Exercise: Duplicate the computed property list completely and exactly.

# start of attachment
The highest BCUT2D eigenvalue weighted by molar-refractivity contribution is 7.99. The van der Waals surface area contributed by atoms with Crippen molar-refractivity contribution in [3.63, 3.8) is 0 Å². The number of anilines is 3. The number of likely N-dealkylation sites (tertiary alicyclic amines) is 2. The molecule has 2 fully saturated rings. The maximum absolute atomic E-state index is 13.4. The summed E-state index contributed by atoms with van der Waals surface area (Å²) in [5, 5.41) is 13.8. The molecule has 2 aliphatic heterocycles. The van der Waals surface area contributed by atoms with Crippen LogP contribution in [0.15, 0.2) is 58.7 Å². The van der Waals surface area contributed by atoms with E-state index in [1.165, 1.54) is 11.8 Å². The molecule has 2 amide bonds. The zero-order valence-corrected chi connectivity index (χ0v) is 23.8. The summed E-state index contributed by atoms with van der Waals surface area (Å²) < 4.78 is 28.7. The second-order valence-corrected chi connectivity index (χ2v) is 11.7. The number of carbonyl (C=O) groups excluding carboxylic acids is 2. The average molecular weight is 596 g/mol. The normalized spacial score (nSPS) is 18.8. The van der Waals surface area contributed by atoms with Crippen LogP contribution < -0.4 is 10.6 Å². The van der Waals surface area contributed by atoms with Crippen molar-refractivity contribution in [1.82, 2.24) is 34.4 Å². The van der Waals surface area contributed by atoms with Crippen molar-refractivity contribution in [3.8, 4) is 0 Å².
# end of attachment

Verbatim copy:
The highest BCUT2D eigenvalue weighted by molar-refractivity contribution is 7.99. The van der Waals surface area contributed by atoms with Crippen molar-refractivity contribution in [3.63, 3.8) is 0 Å². The number of anilines is 3. The number of likely N-dealkylation sites (tertiary alicyclic amines) is 2. The molecule has 2 fully saturated rings. The maximum absolute atomic E-state index is 13.4. The summed E-state index contributed by atoms with van der Waals surface area (Å²) in [5, 5.41) is 13.8. The molecule has 2 aliphatic heterocycles. The van der Waals surface area contributed by atoms with Crippen LogP contribution in [0.15, 0.2) is 58.7 Å². The van der Waals surface area contributed by atoms with E-state index in [1.165, 1.54) is 11.8 Å². The molecule has 2 amide bonds. The zero-order valence-corrected chi connectivity index (χ0v) is 23.8. The summed E-state index contributed by atoms with van der Waals surface area (Å²) < 4.78 is 28.7. The second-order valence-corrected chi connectivity index (χ2v) is 11.7. The number of carbonyl (C=O) groups excluding carboxylic acids is 2. The average molecular weight is 596 g/mol. The normalized spacial score (nSPS) is 18.8. The van der Waals surface area contributed by atoms with Crippen LogP contribution < -0.4 is 10.6 Å². The van der Waals surface area contributed by atoms with Crippen molar-refractivity contribution in [1.82, 2.24) is 34.4 Å². The van der Waals surface area contributed by atoms with Crippen molar-refractivity contribution in [3.8, 4) is 0 Å².